In 2016, Prime Minister Theresa May vowed to make using a phone when driving as unacceptable as drink-driving. Last April, tougher penalties were introduced to deter phone use at the wheel.
But since then, more than 200 drivers a day have been prosecuted for using their phone while driving. That means they’ve been slapped with six points on their licence and a £200 fine.
Some drivers complain they find the law confusing around the areas of making calls while driving and using a phone as a sat nav device. Many reason this confusion comes from being told it’s okay to use a phone while driving when it’s in hands-free mode.
This is what motorists need to know to stay on the right side of the law. As importantly, it will help keep them and other road users safe.
The law: hands-free phone use
Using a hand-held phone at the wheel is dangerous but it’s not great using hands-free either
Mobile phone dangers at the wheel aren’t just limited to drivers who hold handsets. Research shows that even drivers who talk using hands-free kits can be less safe.
Highlighting how dangerous using a mobile phone while at the wheel can be, the penalty for using a handset was increased at the beginning of March 2017. The fine was doubled to £200 and six penalty points for drivers caught phoning or texting. It means anyone caught twice for the offence could lose their licence.
However, research shows that simply the act of talking on a phone while driving can lead to greater distraction and taking longer to react to hazards.
Why is talking on the phone while driving dangerous?
A new Driving Emotion Test has been designed by psychologists to enable drivers to find out how likely they are to get wound up in their car. Using technology that monitored people’s facial reactions, where their eyes were looking, and their heart rate, 1000 drivers were tested. The researchers from Goldsmiths, University of London fed the data into a computer using specially created software.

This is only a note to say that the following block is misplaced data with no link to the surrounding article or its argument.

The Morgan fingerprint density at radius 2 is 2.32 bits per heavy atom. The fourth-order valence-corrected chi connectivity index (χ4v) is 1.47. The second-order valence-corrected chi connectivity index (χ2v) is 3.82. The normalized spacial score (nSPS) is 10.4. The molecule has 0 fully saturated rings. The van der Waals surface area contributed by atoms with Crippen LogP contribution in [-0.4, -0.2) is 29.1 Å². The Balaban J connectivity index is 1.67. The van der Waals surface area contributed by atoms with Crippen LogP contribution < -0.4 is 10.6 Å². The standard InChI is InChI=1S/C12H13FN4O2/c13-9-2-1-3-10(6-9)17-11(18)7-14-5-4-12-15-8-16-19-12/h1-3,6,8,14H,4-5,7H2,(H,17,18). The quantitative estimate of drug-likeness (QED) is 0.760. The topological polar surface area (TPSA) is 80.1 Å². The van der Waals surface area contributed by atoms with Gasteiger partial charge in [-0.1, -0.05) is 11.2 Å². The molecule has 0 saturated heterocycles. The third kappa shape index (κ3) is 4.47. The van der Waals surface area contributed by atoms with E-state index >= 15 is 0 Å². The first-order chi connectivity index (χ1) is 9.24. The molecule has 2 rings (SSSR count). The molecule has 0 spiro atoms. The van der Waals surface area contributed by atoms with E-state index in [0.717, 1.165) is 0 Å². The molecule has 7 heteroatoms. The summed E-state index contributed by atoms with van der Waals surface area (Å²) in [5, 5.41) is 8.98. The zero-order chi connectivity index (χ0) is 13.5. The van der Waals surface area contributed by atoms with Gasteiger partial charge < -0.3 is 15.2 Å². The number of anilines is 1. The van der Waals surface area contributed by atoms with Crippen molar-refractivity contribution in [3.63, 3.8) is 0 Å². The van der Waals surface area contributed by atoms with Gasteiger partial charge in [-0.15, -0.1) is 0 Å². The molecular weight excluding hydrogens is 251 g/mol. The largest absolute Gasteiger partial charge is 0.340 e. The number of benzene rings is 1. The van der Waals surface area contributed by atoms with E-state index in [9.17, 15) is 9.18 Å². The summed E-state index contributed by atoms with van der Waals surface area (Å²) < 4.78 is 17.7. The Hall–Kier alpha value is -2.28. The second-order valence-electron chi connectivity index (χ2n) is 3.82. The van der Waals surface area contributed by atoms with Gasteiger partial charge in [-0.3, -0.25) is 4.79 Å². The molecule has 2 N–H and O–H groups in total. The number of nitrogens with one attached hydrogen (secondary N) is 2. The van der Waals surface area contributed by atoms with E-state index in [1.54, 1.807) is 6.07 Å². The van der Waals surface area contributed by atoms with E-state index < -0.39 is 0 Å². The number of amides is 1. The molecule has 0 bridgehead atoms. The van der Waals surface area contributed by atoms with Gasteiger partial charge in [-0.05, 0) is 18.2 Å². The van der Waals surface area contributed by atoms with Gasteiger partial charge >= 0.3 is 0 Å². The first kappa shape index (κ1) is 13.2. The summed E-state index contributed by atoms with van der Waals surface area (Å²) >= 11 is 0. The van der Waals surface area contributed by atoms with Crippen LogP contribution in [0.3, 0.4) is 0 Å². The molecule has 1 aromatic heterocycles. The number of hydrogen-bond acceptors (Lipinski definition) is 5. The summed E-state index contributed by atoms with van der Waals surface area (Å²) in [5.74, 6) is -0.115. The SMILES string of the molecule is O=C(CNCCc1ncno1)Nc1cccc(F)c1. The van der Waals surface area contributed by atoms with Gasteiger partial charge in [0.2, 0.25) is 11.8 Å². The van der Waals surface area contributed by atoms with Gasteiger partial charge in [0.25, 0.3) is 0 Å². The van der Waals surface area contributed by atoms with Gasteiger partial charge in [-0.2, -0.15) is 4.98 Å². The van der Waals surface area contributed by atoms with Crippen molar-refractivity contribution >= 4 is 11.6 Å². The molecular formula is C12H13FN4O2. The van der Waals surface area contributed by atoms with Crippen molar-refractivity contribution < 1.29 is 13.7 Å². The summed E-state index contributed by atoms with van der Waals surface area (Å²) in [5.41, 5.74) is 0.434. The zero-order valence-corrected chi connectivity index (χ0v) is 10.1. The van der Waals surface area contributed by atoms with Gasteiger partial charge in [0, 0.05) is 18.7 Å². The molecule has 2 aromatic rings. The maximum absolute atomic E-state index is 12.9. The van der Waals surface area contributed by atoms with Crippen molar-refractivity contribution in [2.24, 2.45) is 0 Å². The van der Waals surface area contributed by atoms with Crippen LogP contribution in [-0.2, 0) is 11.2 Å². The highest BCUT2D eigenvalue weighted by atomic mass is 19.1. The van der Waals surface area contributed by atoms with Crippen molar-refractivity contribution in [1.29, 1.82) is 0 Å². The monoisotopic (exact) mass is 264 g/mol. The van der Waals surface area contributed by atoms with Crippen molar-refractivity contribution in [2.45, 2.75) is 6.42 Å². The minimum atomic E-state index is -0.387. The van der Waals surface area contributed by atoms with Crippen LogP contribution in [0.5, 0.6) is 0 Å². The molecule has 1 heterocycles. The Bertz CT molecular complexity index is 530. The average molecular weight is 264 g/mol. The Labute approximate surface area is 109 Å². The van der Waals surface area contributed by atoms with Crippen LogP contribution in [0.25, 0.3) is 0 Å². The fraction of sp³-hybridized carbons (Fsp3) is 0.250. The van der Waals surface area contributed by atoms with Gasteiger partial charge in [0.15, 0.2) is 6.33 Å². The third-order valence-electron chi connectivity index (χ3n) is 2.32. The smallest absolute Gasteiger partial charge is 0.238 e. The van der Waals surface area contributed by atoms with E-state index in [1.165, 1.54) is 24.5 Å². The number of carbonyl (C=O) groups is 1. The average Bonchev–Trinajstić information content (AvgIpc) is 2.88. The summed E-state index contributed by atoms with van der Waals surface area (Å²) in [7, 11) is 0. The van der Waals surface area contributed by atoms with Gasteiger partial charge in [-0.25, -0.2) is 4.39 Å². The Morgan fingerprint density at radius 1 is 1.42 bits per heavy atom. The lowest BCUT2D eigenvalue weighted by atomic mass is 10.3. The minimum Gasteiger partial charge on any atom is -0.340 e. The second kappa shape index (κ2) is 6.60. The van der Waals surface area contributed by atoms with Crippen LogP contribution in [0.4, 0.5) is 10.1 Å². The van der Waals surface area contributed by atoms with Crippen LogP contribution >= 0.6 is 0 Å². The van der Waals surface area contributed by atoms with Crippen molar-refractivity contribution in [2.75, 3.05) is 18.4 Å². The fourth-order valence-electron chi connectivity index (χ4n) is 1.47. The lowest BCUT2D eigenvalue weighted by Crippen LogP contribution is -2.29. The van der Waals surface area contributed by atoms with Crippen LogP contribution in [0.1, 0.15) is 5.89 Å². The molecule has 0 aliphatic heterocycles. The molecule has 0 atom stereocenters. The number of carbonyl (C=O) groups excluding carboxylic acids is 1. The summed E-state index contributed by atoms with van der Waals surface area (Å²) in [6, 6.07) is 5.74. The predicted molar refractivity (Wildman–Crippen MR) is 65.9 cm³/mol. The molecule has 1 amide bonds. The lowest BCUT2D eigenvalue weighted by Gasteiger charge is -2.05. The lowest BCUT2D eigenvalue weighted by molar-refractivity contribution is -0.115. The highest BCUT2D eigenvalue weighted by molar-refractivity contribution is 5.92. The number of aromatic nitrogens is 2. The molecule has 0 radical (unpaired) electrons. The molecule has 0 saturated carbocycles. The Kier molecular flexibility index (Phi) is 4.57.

The result gave each participant an individual score and the results revealed that women drivers tend to get angrier than men. If you dispute this, you can have a go using a version of the Driving Emotion Test on a special website set up by car company Hyundai which commissioned the research.
What did the Driving Emotion Test find?
The tests included drivers being undertaken, honked at, shouted at and having to deal with back-seat drivers or people who failed to indicate. The results showed that women were 12 per cent more likely to react angrily than men. Men, meanwhile, are more comfortable opening up if they’re in a car. Just fewer than a third of men (29 per cent) said they find it easier to have a conversation in a car. And 14 per cent even claim that they drive better if they’re having a chat.
Why do women drivers get cross?